Send emails via SMTP relay with Azure Communication Service

We’ve come across multiple cases where customers want to send emails from Applications migrated to Azure through some kind of SMTP service. Though we’ve seen customers opting for O365 for SMTP relay, this can create issues due to throttling limitations in Office Service. Also, managing mailbox and license assignment on Office 365 console is a different story; customers would want to have seamless SMTP relay service experience from single console on Azure.

Though Azure Communication service supports sending emails outbound but currently it requires you to integrate it via the ACS SDK that Microsoft provide. In scenarios where you don’t want to modify code and just change the pointing of your SMTP server to Azure, you can now use ACS - SMTP relay built into Email communication service.

Azure Communication Service supports different types of notifications, SMTP relay in ACS got GA last month and this blog post is simple step by step instructions of how you can quickly test the service and then migrate from Sendgrid or another service you’re using to native ACS – Email communication service for better operational experience and support.

Create Azure Communication Service Account

First step you’ll need to do is to create an ACS account. This is a parent service which has multiple notification services inside it(Chat,SMS, Email etc). Email communications service is one of them.


Create Email communication service

We’ll have to create ECS which is the actual service that holds configuration details.


Add a custom domain to ECS

ECS provides Azure managed domain which look like this “” this provides limited volume of email hence using custom domain is preferred. Once you add a custom domain, the UI provides you with TXT record which you’ll need to create in your Name server. This would take 15 minutes to verify the domain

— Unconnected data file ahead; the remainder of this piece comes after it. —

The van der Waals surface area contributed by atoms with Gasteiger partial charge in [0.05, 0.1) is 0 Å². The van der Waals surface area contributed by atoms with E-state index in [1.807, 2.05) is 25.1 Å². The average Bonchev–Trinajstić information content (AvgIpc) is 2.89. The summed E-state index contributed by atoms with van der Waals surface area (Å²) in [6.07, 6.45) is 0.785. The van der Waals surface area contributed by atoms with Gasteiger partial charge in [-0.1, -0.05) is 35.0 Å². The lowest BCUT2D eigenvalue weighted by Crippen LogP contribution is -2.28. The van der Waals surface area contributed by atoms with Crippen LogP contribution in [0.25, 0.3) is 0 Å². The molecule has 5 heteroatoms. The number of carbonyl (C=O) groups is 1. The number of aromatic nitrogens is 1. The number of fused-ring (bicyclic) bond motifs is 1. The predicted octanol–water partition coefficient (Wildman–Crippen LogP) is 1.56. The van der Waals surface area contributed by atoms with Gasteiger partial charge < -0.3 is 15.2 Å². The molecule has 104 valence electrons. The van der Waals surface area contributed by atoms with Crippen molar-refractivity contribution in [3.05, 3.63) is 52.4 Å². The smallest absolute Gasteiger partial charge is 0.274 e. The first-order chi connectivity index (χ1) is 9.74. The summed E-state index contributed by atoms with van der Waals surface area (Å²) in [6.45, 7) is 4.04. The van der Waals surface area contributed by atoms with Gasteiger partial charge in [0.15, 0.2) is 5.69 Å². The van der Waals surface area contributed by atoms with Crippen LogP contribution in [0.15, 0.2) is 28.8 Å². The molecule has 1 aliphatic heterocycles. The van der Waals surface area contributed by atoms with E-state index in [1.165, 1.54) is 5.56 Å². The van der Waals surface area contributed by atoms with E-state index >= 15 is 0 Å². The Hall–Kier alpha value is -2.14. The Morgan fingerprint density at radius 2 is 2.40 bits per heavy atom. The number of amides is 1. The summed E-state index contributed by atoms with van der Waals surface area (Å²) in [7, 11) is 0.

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Once domain is verified the screen looks like this, you’ll have to create SPF and DKIM records so that your email doesn’t land in junk and ownership is maintained.


Once all the records are created the screen would look like this, please ignore the azure managed domain. You can only have custom domain in the account and doesn’t have to add Azure Domain explicitly.


Attach custom domain to ACS Account

Once email is validated we’ll need to attach ECS to ACS.


Create and Assign custom RBAC Role for Authentication

We’ll be using 587 port to send email which is authenticated SMTP. For authentication we have Entra ID authentication. Create a service principal by going to Entra ID – App registration page. Register the app and create a client secret. Note down Client ID, Tenant ID and Secret value. This will be used in next stage for authentication. We’ll need to create a custom RBAC role which has permission to send email. We’ll clone reader role.


And we’ll be adding two actions which is present in Azure Communication service resource provider.


Once the Role is created we’ll need to assign this to service principal

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Test SMTP Relay via Powershell

That’s all, now you’ll need to find out the sender email. Which is default

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Note: As you can see in the screenshot Add button is greyed out. You can add custom sender email by sending couple of emails from the default email address and then raising support case. support engineer can help you change the tier to higher which will allow you to add more custom email address.

You’ll need credentials to authenticate to the service.

  • Username is < Azure Communication Services Resource name>. < Entra Application ID>. < Entra Tenant ID>
  • Password is the client secret which you’ve generated.
  • Port that we’ll need to use is 587
  • SMTP server address is

Now you can use any third party application to send email via the above parameters. To showcase we can use powershell with the same parameters to send emails.

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Conclusion: I trust this guide helps you in configuring SMTP relay and send emails from your custom or third party application without any change to the application/code.

Happy Learning!

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